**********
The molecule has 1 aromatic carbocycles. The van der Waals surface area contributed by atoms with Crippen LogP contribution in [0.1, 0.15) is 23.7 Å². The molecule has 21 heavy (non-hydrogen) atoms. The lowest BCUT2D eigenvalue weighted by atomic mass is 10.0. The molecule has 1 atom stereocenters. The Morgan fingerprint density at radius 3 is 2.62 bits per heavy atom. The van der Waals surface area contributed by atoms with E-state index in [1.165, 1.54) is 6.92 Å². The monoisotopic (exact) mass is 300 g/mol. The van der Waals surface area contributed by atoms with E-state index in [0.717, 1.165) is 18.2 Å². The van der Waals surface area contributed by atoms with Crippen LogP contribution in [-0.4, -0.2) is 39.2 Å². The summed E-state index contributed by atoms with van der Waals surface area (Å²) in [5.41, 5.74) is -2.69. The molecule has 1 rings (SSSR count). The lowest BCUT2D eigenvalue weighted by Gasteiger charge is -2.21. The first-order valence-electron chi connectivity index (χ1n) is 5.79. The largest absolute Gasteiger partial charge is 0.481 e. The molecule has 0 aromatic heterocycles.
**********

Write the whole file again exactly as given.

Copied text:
The molecule has 1 aromatic carbocycles. The van der Waals surface area contributed by atoms with Crippen LogP contribution in [0.1, 0.15) is 23.7 Å². The molecule has 21 heavy (non-hydrogen) atoms. The lowest BCUT2D eigenvalue weighted by atomic mass is 10.0. The molecule has 1 atom stereocenters. The Morgan fingerprint density at radius 3 is 2.62 bits per heavy atom. The van der Waals surface area contributed by atoms with E-state index in [1.165, 1.54) is 6.92 Å². The monoisotopic (exact) mass is 300 g/mol. The van der Waals surface area contributed by atoms with E-state index in [0.717, 1.165) is 18.2 Å². The van der Waals surface area contributed by atoms with Crippen LogP contribution in [-0.4, -0.2) is 39.2 Å². The summed E-state index contributed by atoms with van der Waals surface area (Å²) in [5.41, 5.74) is -2.69. The molecule has 1 rings (SSSR count). The lowest BCUT2D eigenvalue weighted by Gasteiger charge is -2.21. The first-order valence-electron chi connectivity index (χ1n) is 5.79. The largest absolute Gasteiger partial charge is 0.481 e. The molecule has 0 aromatic heterocycles.